Cue thousands of lame ‘can’t touch this’ and ‘hammer time’ jokes.
The hip-hop icon has teamed up with real estate site Trulia, and to celebrate that partnership they’ve produced a rather unique take on property sales.
Does MC have a successful history in real estate then? Umm, not so much, with this peach below from the Daily Beast:
The enterprise is a cheekily ironic one, given that the performer famously shelled out $12 million for a state of the art, 11,000-square-foot megamansion with two swimming pools and a guardhouse in 1991, only to unload it for $5.3 million six years later after declaring bankruptcy.
Well if Donald Trump can enter politics with some success (thus far), I suppose there’s no reason MC can’t dabble in real estate.
And now, feast your eyes on that video:
Yup, that’s certainly a unique take on the traditional ‘couple being handed keys with toothy grins’ ads we’ve become accustomed to.
What else did MC have to say during his interview? Tech, artificial intelligence, upcoming albums – here’s the lowdown:
“Tech is wonderful,” gushes Hammer. “I’m extremely focused on AI right now. I think the AI stuff is, in the immediate future, going to be the biggest disruptor in tech. It’s going to change everything.”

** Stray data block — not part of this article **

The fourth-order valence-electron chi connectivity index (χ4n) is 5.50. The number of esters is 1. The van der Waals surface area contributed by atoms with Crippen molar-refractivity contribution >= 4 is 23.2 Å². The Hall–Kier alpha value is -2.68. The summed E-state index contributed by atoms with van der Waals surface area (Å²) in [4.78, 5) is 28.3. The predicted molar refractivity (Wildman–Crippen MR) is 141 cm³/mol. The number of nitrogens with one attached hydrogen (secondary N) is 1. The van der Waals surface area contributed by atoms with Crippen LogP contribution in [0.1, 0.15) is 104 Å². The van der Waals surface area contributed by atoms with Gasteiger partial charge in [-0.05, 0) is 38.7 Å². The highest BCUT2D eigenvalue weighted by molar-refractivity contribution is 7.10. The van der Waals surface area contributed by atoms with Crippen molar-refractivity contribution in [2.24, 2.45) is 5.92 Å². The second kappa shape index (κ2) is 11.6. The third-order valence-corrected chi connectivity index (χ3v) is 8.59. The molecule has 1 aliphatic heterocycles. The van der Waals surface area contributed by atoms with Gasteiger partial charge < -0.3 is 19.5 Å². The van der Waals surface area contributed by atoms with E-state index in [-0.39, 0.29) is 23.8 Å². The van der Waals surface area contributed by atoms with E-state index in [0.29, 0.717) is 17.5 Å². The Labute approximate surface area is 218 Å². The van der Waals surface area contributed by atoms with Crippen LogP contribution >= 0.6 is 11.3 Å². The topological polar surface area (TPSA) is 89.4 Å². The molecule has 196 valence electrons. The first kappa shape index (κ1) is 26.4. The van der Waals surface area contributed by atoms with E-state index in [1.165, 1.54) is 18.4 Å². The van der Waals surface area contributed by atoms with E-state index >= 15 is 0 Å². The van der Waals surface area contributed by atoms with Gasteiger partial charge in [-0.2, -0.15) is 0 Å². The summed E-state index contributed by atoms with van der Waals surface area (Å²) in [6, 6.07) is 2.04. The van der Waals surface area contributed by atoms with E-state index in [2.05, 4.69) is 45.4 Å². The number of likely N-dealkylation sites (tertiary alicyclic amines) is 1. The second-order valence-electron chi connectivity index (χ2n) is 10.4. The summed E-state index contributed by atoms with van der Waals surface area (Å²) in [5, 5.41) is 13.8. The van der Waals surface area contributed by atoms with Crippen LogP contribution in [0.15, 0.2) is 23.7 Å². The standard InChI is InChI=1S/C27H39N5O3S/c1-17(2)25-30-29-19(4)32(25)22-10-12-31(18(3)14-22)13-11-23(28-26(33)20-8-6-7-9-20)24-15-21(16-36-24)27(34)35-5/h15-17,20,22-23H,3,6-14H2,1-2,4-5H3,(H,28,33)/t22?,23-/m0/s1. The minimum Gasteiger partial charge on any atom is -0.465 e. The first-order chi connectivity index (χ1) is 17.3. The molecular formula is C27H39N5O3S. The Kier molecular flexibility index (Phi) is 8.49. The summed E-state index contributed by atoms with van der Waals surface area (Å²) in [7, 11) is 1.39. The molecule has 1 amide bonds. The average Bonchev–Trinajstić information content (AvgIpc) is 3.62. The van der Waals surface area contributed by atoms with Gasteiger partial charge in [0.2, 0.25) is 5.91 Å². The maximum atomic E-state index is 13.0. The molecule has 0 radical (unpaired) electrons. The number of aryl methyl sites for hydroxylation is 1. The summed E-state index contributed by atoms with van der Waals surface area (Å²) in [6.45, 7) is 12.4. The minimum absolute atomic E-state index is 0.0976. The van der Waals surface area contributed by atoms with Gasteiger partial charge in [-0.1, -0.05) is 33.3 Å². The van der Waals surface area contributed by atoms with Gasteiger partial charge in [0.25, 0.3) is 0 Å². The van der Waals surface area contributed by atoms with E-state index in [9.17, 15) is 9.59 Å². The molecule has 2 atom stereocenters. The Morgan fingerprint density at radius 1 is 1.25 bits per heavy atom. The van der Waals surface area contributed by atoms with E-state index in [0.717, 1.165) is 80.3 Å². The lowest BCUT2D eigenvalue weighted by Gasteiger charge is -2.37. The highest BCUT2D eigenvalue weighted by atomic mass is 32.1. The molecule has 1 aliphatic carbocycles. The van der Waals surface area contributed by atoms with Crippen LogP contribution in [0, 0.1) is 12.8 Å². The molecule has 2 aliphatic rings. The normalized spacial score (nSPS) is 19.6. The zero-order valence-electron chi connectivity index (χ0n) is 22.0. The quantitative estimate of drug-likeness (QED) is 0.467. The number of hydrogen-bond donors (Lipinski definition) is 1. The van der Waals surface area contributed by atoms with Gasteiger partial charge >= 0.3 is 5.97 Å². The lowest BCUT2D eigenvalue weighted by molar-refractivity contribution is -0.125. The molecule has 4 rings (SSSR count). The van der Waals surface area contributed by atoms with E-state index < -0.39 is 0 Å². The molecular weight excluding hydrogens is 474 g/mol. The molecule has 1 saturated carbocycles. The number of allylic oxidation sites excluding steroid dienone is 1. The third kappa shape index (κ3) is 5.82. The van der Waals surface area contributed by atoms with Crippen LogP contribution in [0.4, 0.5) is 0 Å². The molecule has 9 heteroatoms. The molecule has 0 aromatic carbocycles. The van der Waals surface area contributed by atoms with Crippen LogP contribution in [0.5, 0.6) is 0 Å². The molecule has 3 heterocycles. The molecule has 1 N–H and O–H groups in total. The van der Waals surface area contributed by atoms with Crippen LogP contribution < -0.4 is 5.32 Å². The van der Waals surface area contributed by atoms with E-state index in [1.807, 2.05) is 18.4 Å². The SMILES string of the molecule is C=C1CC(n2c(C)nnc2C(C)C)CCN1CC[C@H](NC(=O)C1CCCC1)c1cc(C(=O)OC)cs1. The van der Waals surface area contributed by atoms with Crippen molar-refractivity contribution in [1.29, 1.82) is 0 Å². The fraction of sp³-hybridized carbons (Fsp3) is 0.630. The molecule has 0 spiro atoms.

So Hammer isn’t worried that, to quote tech genius Elon Musk, AI could be mankind’s “greatest existential threat?”
“I think there are various applications of AI,” he replies. “What I’m talking about is making AI your best friend: an AI application that, right now, would know that I’m on this phone call with you, it’d already have pulled up your profile and told me any public information about you, but at the same time it knows my schedule for the rest of the day, knows how long this call would be, and would then beep my Apple Watch and let me know when the time is up, what the freeway looks like right now, looking at the gas stations, reminding me that I have a doctor’s appointment and that my kids are out at 3 p.m…
Hammer says he plans to tour in the fourth quarter of this year, and has another single that he’ll drop later this summer. He also feels he was given a bad wrap as a “sellout” in the ‘90s for hawking products in commercials, when he was simply ahead of his time—the first hip-hop businessman.
“I’m used to it,” he says. “From telling other musicians to have diverse revenue streams to putting on a big show to technology, Hammer knows.”
Let’s hope he has more success this time around.
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